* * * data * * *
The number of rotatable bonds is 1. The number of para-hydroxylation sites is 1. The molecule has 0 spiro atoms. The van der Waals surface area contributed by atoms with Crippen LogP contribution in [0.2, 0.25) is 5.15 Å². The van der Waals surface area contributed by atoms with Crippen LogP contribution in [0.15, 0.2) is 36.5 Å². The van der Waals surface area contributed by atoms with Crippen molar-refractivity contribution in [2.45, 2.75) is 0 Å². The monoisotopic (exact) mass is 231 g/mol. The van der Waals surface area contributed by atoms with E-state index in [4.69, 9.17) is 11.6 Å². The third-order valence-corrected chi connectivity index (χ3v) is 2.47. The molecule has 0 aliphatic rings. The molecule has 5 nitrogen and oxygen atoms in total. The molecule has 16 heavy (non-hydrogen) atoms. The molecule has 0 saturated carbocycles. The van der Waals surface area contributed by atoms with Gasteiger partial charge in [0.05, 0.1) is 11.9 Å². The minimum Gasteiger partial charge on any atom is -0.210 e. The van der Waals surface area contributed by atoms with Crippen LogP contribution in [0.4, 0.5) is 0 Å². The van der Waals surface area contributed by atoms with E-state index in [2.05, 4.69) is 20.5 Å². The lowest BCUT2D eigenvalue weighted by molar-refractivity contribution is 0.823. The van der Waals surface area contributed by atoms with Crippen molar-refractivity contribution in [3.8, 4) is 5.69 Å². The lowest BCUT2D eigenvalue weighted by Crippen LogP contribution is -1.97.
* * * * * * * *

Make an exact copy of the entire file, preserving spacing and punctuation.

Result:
The number of rotatable bonds is 1. The number of para-hydroxylation sites is 1. The molecule has 0 spiro atoms. The van der Waals surface area contributed by atoms with Crippen LogP contribution in [0.2, 0.25) is 5.15 Å². The van der Waals surface area contributed by atoms with Crippen LogP contribution in [0.15, 0.2) is 36.5 Å². The van der Waals surface area contributed by atoms with Crippen molar-refractivity contribution in [2.45, 2.75) is 0 Å². The monoisotopic (exact) mass is 231 g/mol. The van der Waals surface area contributed by atoms with E-state index in [4.69, 9.17) is 11.6 Å². The third-order valence-corrected chi connectivity index (χ3v) is 2.47. The molecule has 0 aliphatic rings. The molecule has 5 nitrogen and oxygen atoms in total. The molecule has 16 heavy (non-hydrogen) atoms. The molecule has 0 saturated carbocycles. The van der Waals surface area contributed by atoms with Gasteiger partial charge in [0.05, 0.1) is 11.9 Å². The minimum Gasteiger partial charge on any atom is -0.210 e. The van der Waals surface area contributed by atoms with Crippen LogP contribution in [0.4, 0.5) is 0 Å². The van der Waals surface area contributed by atoms with E-state index in [2.05, 4.69) is 20.5 Å². The lowest BCUT2D eigenvalue weighted by molar-refractivity contribution is 0.823. The van der Waals surface area contributed by atoms with Crippen molar-refractivity contribution in [3.8, 4) is 5.69 Å². The lowest BCUT2D eigenvalue weighted by Crippen LogP contribution is -1.97.